• Lightweight: Despite its strength, nylon fabric is light, adding minimal weight to the raincoat.
  • Quick-Drying: Nylon has a low water absorption rate, allowing it to dry quickly once wet.
  • Abrasion Resistant: Nylon is resistant to abrasion, contributing to its longevity.

Pros and Cons of Nylon Raincoats:


  • Weather Resistant: Nylon raincoats are excellent at shielding from wind and rain.
  • Lightweight and Flexible: Nylon raincoats are typically light and easy to pack, making them perfect for travel or backpacking trips.
  • Durable: Due to nylon’s strength and abrasion resistance, these raincoats often last a long time.


  • Breathability: Pure nylon is not very breathable. However, many nylon raincoats incorporate breathable technologies or coatings to address this issue.
  • Water Resistance: While nylon itself is not waterproof, it’s often treated with waterproofing agents or layered with waterproof membranes. Over time and with wear, these treatments may need to be reapplied.
  • UV Sensitivity: Exposure to sunlight can cause nylon to degrade over time. However, this is typically a slow process and generally isn’t a major concern for most users.

Polyester Raincoat Material

Polyester is another synthetic fabric commonly used in raincoat production. This material is known for its durability, resistance to many chemicals, and its ability to resist wrinkles and shrinking.

Properties of Polyester Fabric:

  • Durable: Polyester is a strong and durable material, capable of withstanding a lot of wear and tear.
  • Resistant to Most Chemicals: This material can resist many types of chemicals, including many waterproofing agents.
  • Doesn’t Wrinkle Easily: Polyester holds its shape well and doesn’t get wrinkled easily.
  • Doesn’t Shrink: Unlike many natural fibers, polyester does not shrink when washed.

Pros and Cons of Polyester Raincoats:


  • Long-lasting: Polyester is a robust material that can stand up to a lot of use without showing signs of wear.
  • Easy to Care For: Polyester can be machine washed and is resistant to most chemicals, making it easy to care for.
  • Affordable: Polyester is often less expensive than other raincoat materials.


  • Breathability: Polyester is not as breathable as some other fabrics, meaning it may not be as comfortable for active wear or in warmer weather.
  • Environmental Impact: Polyester is made from petroleum, and the production process can be harmful to the environment. Additionally, polyester is not biodegradable.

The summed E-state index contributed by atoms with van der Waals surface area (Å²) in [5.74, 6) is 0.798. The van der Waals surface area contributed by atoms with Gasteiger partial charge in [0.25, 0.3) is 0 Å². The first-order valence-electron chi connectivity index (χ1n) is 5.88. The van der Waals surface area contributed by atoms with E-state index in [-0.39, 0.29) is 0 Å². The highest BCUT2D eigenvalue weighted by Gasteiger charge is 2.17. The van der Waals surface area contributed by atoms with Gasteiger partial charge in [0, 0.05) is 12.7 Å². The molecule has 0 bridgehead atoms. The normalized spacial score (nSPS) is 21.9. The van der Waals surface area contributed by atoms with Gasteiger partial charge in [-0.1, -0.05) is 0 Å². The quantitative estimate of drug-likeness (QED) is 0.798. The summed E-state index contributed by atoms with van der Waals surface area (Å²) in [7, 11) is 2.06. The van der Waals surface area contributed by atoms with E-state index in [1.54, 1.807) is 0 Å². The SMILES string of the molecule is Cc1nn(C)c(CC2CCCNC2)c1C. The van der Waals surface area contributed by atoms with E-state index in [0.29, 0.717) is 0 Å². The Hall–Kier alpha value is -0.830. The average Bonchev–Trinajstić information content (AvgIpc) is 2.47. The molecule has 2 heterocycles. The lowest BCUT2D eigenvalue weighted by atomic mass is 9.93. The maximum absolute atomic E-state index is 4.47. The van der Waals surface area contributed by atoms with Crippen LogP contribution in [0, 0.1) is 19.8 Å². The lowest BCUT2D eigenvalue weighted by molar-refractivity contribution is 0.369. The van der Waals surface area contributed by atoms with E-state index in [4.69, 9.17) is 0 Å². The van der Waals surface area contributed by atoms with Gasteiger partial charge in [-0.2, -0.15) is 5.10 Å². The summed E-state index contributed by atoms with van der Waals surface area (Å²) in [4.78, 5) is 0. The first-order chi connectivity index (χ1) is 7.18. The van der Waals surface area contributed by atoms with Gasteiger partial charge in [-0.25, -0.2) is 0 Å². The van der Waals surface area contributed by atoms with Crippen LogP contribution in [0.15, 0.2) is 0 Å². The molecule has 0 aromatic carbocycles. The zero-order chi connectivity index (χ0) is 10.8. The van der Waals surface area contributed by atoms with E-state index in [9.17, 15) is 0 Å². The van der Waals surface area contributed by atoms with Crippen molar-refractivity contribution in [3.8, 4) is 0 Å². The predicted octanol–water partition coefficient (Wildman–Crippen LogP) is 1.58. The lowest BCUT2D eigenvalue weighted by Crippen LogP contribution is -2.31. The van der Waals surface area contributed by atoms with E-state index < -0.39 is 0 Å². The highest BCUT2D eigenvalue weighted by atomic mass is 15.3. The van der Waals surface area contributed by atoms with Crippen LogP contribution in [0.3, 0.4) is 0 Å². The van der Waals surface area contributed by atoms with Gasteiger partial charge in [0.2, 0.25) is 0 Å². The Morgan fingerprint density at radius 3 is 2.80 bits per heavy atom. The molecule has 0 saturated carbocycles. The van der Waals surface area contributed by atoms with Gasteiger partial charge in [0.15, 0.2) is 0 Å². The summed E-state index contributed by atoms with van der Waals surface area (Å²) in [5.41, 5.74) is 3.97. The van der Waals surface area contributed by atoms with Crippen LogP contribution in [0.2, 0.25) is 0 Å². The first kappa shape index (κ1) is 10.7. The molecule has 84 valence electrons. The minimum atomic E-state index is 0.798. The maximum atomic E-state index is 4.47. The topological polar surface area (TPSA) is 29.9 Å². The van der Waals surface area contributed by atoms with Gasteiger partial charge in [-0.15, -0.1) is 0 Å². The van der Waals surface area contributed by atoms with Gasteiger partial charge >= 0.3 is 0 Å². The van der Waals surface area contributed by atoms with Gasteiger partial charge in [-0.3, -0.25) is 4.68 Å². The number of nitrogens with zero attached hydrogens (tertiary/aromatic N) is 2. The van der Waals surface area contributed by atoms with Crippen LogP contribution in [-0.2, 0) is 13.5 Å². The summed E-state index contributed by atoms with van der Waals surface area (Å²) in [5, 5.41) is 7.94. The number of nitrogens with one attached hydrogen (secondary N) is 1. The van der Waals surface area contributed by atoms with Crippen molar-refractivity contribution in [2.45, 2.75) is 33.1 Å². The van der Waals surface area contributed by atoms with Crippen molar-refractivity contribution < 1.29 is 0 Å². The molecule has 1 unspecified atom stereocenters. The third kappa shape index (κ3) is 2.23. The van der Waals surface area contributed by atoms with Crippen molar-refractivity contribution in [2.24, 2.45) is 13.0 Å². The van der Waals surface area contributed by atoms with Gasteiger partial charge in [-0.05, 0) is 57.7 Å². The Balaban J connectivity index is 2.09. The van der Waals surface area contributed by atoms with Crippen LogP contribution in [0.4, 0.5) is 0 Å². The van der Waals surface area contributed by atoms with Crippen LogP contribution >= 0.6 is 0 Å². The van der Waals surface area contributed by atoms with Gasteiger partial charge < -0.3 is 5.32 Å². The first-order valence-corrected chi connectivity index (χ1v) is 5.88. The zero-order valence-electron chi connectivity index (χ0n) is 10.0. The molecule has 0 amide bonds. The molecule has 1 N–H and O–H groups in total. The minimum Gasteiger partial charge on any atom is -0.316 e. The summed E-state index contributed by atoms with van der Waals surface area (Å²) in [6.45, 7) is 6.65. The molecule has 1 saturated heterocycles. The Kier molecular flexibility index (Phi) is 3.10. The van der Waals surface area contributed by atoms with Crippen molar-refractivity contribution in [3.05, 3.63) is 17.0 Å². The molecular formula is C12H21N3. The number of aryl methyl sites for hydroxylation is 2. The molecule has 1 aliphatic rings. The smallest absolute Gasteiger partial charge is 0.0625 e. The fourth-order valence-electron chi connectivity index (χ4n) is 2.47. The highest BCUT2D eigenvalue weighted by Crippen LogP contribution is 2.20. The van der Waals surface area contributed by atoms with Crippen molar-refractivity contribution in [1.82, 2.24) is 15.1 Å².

Gore-Tex Raincoat Material

Gore-Tex is a high-tech material often used in premium outdoor gear, including raincoats. It’s renowned for its excellent balance of waterproofing and breathability, thanks to its unique membrane structure.

Properties of Gore-Tex Fabric:

  • Waterproof: Gore-Tex is designed to be completely waterproof, keeping the wearer dry in even heavy rain conditions.
  • Breathable: Unlike many waterproof materials, Gore-Tex allows sweat vapor to escape, enhancing wearer comfort by preventing overheating.
  • Windproof: Gore-Tex also provides excellent protection against the wind.
  • Durable: The material is robust and can withstand heavy wear, prolonging the lifetime of the garment.

Pros and Cons of Gore-Tex Raincoats:


  • Excellent Weather Protection: Gore-Tex raincoats provide superior protection from both rain and wind.
  • Breathability: The ability of Gore-Tex to allow moisture vapor to escape makes it an excellent choice for active use where sweating may occur.
  • Long-lasting: Thanks to its durability, a Gore-Tex raincoat can be a long-term investment.


  • Price: The high performance of Gore-Tex comes at a cost, and raincoats made from this material are often more expensive than those made from other fabrics.
  • Care: Gore-Tex garments require specific care to maintain their waterproof and breathable properties, including periodic washing and heat application.

Vinyl Raincoat Material

Vinyl, also known as PVC (polyvinyl chloride), is a type of plastic material often used in raincoat production. It’s known for its excellent waterproof properties and its shiny, distinctive appearance.

Properties of Vinyl Fabric:

  • Waterproof: Vinyl is inherently waterproof, providing excellent protection against rain.